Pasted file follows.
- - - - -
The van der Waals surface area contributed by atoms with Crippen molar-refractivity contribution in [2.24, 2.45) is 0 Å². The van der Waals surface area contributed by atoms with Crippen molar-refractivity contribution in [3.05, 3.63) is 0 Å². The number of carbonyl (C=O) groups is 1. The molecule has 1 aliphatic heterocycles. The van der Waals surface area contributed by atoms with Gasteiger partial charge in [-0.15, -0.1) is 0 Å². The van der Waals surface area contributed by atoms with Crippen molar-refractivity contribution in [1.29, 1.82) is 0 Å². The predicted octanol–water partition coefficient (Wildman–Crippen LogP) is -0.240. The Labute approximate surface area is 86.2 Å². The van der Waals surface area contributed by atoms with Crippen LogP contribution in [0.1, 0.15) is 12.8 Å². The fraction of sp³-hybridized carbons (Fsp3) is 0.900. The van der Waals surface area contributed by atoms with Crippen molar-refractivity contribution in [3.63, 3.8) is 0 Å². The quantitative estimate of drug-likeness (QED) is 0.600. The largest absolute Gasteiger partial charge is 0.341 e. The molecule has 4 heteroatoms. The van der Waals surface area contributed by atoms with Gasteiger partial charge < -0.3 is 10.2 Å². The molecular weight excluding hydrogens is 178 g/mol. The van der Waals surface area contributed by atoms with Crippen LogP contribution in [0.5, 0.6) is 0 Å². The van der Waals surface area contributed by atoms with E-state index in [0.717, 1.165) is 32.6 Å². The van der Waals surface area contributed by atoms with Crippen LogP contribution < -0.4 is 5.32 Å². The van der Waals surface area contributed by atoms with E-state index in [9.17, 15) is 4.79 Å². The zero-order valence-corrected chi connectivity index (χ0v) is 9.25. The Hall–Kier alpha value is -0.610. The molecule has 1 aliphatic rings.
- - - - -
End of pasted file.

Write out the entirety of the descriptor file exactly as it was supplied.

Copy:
The van der Waals surface area contributed by atoms with Crippen molar-refractivity contribution in [2.24, 2.45) is 0 Å². The van der Waals surface area contributed by atoms with Crippen molar-refractivity contribution in [3.05, 3.63) is 0 Å². The number of carbonyl (C=O) groups is 1. The molecule has 1 aliphatic heterocycles. The van der Waals surface area contributed by atoms with Gasteiger partial charge in [-0.15, -0.1) is 0 Å². The van der Waals surface area contributed by atoms with Crippen molar-refractivity contribution in [1.29, 1.82) is 0 Å². The predicted octanol–water partition coefficient (Wildman–Crippen LogP) is -0.240. The Labute approximate surface area is 86.2 Å². The van der Waals surface area contributed by atoms with Crippen LogP contribution in [0.1, 0.15) is 12.8 Å². The fraction of sp³-hybridized carbons (Fsp3) is 0.900. The van der Waals surface area contributed by atoms with Crippen molar-refractivity contribution in [3.63, 3.8) is 0 Å². The quantitative estimate of drug-likeness (QED) is 0.600. The largest absolute Gasteiger partial charge is 0.341 e. The molecule has 4 heteroatoms. The van der Waals surface area contributed by atoms with Gasteiger partial charge < -0.3 is 10.2 Å². The molecular weight excluding hydrogens is 178 g/mol. The van der Waals surface area contributed by atoms with Crippen LogP contribution in [0.5, 0.6) is 0 Å². The van der Waals surface area contributed by atoms with E-state index in [0.717, 1.165) is 32.6 Å². The van der Waals surface area contributed by atoms with Crippen LogP contribution < -0.4 is 5.32 Å². The van der Waals surface area contributed by atoms with E-state index in [9.17, 15) is 4.79 Å². The zero-order valence-corrected chi connectivity index (χ0v) is 9.25. The Hall–Kier alpha value is -0.610. The molecule has 1 aliphatic rings.